Sharknado

Sharknado (2013) is a modern low-budget, disaster B-Movie directed by Anthony Ferrante and produced by the production/distribution company The Asylum, which is also responsible for Syfy trash gems like Mega Shark Versus Crocosaurus (2010), Mega Python vs. Gatoroid (2011) and 2-Headed Shark Attack (2012).

Even though I am a big trash aficionado who has seen a few Asylum productions and knew what to expect more or less, those responsible go the extra mile more than once. I even have to admit that it was quite hard to imagine how they could possibly turn this movie title into a film because, let’s be honest, three hurricanes which whirl up highly aggressive and man-eating sharks sweep across Los Angeles to let the sharks rain down on the goofy residents is, even for a trash movie, quite over the top.

Sharknado is the ultimate collection of the worst of the worst. The director of photography and the post-production guys must have been high while working on this film. There is no other explanation for the dreadful, illogical, odd and redundant camera shots, cuts and transitions which, finally, are accentuated by the worst CGI effects I have ever seen. The incompetent cast nearly made me cry and Tara Reid shows us what she can do best, namely nothing. Only John Heard seems to have heard of the word “acting” before.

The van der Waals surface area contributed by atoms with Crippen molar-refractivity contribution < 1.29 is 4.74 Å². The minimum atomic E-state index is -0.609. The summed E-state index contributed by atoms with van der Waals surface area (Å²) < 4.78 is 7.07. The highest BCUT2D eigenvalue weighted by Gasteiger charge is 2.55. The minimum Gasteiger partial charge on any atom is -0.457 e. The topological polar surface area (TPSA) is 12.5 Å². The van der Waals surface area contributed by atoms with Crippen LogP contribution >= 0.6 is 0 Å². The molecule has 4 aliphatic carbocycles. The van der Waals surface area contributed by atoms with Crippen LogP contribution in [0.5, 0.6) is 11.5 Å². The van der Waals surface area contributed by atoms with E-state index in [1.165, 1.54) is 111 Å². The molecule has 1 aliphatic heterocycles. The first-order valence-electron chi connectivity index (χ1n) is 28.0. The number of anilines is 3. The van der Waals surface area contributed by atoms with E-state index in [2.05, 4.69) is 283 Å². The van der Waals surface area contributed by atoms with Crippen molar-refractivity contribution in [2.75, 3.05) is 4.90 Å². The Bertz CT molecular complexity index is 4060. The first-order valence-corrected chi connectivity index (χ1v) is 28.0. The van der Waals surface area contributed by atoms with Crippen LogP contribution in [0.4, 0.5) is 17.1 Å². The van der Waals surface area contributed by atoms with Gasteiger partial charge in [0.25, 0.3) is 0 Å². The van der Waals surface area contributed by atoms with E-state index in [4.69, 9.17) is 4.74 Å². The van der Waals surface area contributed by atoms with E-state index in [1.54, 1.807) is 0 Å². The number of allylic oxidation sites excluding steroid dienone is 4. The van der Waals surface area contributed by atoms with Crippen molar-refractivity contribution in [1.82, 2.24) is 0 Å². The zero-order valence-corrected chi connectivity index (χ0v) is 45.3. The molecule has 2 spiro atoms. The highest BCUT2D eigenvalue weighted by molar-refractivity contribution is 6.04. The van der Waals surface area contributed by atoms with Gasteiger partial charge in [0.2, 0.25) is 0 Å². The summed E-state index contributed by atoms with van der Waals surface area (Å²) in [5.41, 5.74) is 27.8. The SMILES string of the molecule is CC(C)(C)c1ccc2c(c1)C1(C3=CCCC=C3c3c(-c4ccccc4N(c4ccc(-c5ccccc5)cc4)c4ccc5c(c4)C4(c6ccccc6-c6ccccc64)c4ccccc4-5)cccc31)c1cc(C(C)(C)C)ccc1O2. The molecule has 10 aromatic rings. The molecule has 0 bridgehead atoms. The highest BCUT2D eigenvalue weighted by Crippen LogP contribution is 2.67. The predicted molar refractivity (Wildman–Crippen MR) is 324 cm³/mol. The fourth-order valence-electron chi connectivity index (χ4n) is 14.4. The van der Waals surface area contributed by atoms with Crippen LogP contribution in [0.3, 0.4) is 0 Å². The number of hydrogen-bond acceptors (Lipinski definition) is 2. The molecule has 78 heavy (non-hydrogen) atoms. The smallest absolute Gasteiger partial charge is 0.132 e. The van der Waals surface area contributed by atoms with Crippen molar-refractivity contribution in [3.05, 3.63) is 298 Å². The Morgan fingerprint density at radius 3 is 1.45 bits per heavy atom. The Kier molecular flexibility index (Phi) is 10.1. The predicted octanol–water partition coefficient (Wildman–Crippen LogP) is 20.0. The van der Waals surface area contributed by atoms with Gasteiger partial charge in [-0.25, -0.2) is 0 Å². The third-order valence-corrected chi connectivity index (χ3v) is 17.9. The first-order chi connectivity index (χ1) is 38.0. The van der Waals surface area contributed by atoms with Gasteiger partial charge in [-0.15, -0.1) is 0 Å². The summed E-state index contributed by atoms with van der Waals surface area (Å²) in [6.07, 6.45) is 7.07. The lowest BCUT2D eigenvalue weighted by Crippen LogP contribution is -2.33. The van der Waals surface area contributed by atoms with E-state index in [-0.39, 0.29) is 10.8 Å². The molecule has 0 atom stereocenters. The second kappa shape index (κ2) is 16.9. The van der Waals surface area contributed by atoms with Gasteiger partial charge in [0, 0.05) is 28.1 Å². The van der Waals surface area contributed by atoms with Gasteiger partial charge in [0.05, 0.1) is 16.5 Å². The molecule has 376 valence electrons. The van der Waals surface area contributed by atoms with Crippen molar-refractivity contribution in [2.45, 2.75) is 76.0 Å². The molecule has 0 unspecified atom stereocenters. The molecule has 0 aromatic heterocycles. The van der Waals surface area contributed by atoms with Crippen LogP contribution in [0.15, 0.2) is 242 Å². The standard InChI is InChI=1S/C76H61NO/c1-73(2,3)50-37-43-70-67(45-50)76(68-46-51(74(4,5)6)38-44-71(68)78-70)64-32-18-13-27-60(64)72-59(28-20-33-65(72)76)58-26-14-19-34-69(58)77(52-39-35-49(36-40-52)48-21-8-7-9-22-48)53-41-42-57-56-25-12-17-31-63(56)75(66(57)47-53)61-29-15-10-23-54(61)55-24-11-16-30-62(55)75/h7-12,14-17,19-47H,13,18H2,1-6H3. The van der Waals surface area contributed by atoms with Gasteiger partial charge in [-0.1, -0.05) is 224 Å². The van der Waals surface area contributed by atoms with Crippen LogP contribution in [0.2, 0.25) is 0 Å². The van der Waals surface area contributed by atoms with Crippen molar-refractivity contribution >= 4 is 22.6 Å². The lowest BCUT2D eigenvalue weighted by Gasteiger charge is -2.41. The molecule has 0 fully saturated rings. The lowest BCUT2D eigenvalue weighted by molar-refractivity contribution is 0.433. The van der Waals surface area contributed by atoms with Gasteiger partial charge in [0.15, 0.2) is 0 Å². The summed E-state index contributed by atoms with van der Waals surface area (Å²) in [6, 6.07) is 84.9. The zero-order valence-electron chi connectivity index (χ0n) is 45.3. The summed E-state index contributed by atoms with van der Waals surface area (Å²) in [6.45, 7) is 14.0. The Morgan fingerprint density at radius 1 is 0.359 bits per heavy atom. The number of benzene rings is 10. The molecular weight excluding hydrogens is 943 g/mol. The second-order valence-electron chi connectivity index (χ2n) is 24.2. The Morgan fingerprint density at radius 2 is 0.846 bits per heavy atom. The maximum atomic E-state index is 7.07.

Sharknado is (like) a Roland Emmerich movie done without a budget, with even more awkward dialogues and stupid pseudo-trash quotes (we can’t just wait here and wait for sharks to rain down on us again). I  like the ragtagged and far-fetched premise and I stopped having strong feelings about (bad) CGI and movie mistakes in independent cinema but especially the central part of Sharknado is congested with padding material which obfuscates the trash ambience and lets the movie drift into boredom, which is fatal when it comes to B-Movies. If you decide to create something as excessive and nuts as Sharknado you have to create a humorous atmosphere and Anthony Ferrante doesn’t want to or simply isn’t capable of creating one.  As I said before, the premise is brilliant, but Sharknado wasn’t able to measure up to my expectations. Bummer!

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